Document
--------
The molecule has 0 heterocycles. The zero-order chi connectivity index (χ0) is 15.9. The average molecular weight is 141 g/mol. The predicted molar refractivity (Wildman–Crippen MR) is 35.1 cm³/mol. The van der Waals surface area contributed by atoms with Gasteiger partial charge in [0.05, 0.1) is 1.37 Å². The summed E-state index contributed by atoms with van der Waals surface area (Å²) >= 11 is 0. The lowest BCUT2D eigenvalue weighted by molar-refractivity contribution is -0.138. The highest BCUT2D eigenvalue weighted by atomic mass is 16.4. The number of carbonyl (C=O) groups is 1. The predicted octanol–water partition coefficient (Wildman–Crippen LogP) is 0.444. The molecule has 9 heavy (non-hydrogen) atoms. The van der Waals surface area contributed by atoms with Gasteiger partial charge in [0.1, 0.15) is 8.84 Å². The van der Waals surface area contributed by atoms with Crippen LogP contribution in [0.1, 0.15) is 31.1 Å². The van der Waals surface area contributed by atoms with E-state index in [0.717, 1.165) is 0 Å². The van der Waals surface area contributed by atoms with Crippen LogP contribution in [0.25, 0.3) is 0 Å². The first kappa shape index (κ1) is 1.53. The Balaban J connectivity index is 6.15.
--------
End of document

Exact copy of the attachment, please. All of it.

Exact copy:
The molecule has 0 heterocycles. The zero-order chi connectivity index (χ0) is 15.9. The average molecular weight is 141 g/mol. The predicted molar refractivity (Wildman–Crippen MR) is 35.1 cm³/mol. The van der Waals surface area contributed by atoms with Gasteiger partial charge in [0.05, 0.1) is 1.37 Å². The summed E-state index contributed by atoms with van der Waals surface area (Å²) >= 11 is 0. The lowest BCUT2D eigenvalue weighted by molar-refractivity contribution is -0.138. The highest BCUT2D eigenvalue weighted by atomic mass is 16.4. The number of carbonyl (C=O) groups is 1. The predicted octanol–water partition coefficient (Wildman–Crippen LogP) is 0.444. The molecule has 9 heavy (non-hydrogen) atoms. The van der Waals surface area contributed by atoms with Gasteiger partial charge in [0.1, 0.15) is 8.84 Å². The van der Waals surface area contributed by atoms with Crippen LogP contribution in [0.1, 0.15) is 31.1 Å². The van der Waals surface area contributed by atoms with E-state index in [0.717, 1.165) is 0 Å². The van der Waals surface area contributed by atoms with Crippen LogP contribution in [0.25, 0.3) is 0 Å². The first kappa shape index (κ1) is 1.53. The Balaban J connectivity index is 6.15.